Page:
Who are the internal users of accounting information?
Amanda White; Mitchell Franklin; Patty Graybeal; and Dixon Cooper
Accounting information is collected about every business transaction that occurs – sales to customers, purchases from suppliers, the effort exerted by employees and rewarding shareholders/owners for their efforts. In the previous chapters we have examined how to record transactions, collate them and report them in financial statements. We have also examined how to conduct preliminary analysis related to the financial statements in terms of horizontal, vertical and ratio analysis. The financial accounting process provides a useful level of detail for external users, such as investors and creditors, but it does not provide enough detailed information for the types of decisions made in the day-to-day operation of the business or for the types of decisions that guide the company long term. Managerial accounting is the process that allows decision makers to set and evaluate business goals by determining what information they need to make a particular decision and how to analyse and communicate this information.
But who are internal users of accounting information within a business?
The easy answer is, who are all the people who work within that business? Every one of them will be making decisions in the business that could be informed by accounting information. Here are some examples:
|Internal user||How they may use accounting information|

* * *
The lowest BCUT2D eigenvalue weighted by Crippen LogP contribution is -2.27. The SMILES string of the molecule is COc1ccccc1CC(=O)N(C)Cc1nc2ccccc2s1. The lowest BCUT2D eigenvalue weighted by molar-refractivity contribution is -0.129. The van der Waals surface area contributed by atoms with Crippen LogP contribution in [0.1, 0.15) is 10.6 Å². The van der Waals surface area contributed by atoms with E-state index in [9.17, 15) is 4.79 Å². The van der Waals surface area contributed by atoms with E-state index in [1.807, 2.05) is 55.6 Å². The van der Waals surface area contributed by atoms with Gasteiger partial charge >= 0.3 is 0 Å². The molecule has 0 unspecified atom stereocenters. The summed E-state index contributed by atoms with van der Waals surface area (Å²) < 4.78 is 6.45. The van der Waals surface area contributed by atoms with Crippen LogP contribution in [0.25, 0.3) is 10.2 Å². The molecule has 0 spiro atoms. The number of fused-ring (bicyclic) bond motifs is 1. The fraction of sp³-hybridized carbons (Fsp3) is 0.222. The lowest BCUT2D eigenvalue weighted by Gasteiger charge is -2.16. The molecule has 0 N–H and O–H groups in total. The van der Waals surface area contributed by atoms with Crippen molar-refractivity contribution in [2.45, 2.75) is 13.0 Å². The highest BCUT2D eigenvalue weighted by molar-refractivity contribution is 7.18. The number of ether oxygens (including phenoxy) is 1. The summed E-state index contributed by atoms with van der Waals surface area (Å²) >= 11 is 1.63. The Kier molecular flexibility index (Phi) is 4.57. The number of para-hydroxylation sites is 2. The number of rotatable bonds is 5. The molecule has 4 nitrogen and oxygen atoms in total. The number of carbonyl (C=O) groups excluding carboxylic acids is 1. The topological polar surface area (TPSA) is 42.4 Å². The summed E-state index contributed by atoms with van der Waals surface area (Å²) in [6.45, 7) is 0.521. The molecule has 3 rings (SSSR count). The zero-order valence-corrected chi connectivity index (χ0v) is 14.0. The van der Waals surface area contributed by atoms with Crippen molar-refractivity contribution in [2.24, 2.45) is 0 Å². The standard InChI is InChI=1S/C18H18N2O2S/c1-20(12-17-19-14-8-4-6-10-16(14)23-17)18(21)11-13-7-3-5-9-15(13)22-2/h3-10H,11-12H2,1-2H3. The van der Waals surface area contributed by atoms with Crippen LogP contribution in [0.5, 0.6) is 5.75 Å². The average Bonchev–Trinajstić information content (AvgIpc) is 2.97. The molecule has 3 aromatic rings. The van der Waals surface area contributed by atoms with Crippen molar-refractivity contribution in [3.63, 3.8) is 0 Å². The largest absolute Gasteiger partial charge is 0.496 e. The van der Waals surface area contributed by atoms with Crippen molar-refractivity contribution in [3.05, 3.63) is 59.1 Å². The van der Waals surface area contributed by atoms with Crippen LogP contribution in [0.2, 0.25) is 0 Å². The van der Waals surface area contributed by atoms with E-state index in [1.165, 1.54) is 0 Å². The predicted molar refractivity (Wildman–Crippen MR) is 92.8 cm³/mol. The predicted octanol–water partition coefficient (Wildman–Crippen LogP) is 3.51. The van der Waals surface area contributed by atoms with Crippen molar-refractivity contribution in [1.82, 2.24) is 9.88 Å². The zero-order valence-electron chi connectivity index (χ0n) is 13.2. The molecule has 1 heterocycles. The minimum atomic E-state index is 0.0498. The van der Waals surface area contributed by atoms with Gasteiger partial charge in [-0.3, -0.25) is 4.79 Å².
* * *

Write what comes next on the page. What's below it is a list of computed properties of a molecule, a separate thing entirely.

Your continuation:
|Sales staff||Examine sales trends to determine what sort of sales strategies may be used in the business to provide growth.
Determine which sales people are performing strongly so that they can be rewarded.
|Marketing staff||Combine accounting information along with marketing metrics (such as the performance of various advertising streams like social media, print, radio) to make decisions about future marketing campaigns.
Work with the sales staff, combining information about sales, marketing and profits made on each item to decide on future sales strategies and negotiate discounts.
|Production / manufacturing staff||Use information related to the costs of inputs for production (raw materials) and labour to evaluate the cost of producing the goods a business sells. Evaluating these costs may help the business achieve economies of scale, potentially reducing costs and increasing profits.|
|Logistics / shipping staff||Examine the sales trends over time to predict the need for logistical support. For example, there may be increased need around Christmas or sale periods for additional logistics and shipping staff.
The logistics team may also notice increased number of returned packages from customers – highlighting a potential product quality issue.
|Research and development staff||The business must plan and decide what sort of research and development activities they engage in to continue business growth. This will require the preparation of budgets and an evaluation of the potential R&D activities and their potential benefits.|
|Internal audit staff||The internal auditors will use accounting information as well as information from other systems to determine whether there is any fraud or a failure to follow business processes.|
Information is the most powerful tool that a business can use. Businesses are collecting more and more data about their operations and environment. Combining this information with accounting information allows businesses to hopefully become more agile in their decision making and make more optimal decisions for their current situation.
Business analytics is an emerging discipline – combining both data analytics and business knowledge – to unearth insights into the business and their environment that can be leveraged for better decision making, and hopefully greater organisational performance.